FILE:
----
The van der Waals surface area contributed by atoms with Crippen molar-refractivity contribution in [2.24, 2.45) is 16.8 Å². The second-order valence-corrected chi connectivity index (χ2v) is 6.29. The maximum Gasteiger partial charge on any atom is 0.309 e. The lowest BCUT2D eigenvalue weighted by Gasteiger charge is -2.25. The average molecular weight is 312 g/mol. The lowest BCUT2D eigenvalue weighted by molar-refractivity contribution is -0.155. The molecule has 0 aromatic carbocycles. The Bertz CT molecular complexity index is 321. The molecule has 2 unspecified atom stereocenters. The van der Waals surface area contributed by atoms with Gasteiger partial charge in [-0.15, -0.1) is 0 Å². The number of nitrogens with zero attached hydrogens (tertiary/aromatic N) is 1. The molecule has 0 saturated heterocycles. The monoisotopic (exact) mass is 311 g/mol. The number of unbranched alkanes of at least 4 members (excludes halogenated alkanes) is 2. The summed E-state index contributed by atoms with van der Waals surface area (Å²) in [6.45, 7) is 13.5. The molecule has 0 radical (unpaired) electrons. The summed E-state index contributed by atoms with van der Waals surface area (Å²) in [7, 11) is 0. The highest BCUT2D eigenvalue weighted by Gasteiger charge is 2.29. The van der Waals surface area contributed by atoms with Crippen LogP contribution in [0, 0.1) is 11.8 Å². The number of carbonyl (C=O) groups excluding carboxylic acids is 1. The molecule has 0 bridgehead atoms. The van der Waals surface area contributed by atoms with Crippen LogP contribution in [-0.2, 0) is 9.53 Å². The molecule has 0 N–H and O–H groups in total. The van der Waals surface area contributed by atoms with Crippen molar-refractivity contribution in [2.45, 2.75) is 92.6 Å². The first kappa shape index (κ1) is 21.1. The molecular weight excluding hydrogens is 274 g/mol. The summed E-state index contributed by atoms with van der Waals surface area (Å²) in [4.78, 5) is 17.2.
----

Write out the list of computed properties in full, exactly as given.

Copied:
The van der Waals surface area contributed by atoms with Crippen molar-refractivity contribution in [2.24, 2.45) is 16.8 Å². The second-order valence-corrected chi connectivity index (χ2v) is 6.29. The maximum Gasteiger partial charge on any atom is 0.309 e. The lowest BCUT2D eigenvalue weighted by Gasteiger charge is -2.25. The average molecular weight is 312 g/mol. The lowest BCUT2D eigenvalue weighted by molar-refractivity contribution is -0.155. The molecule has 0 aromatic carbocycles. The Bertz CT molecular complexity index is 321. The molecule has 2 unspecified atom stereocenters. The van der Waals surface area contributed by atoms with Gasteiger partial charge in [-0.15, -0.1) is 0 Å². The number of nitrogens with zero attached hydrogens (tertiary/aromatic N) is 1. The molecule has 0 saturated heterocycles. The monoisotopic (exact) mass is 311 g/mol. The number of unbranched alkanes of at least 4 members (excludes halogenated alkanes) is 2. The summed E-state index contributed by atoms with van der Waals surface area (Å²) in [6.45, 7) is 13.5. The molecule has 0 radical (unpaired) electrons. The summed E-state index contributed by atoms with van der Waals surface area (Å²) in [7, 11) is 0. The highest BCUT2D eigenvalue weighted by Gasteiger charge is 2.29. The van der Waals surface area contributed by atoms with Crippen LogP contribution in [0, 0.1) is 11.8 Å². The number of carbonyl (C=O) groups excluding carboxylic acids is 1. The molecule has 0 bridgehead atoms. The van der Waals surface area contributed by atoms with Crippen LogP contribution in [-0.2, 0) is 9.53 Å². The molecule has 0 N–H and O–H groups in total. The van der Waals surface area contributed by atoms with Crippen molar-refractivity contribution in [2.45, 2.75) is 92.6 Å². The first kappa shape index (κ1) is 21.1. The molecular weight excluding hydrogens is 274 g/mol. The summed E-state index contributed by atoms with van der Waals surface area (Å²) in [4.78, 5) is 17.2.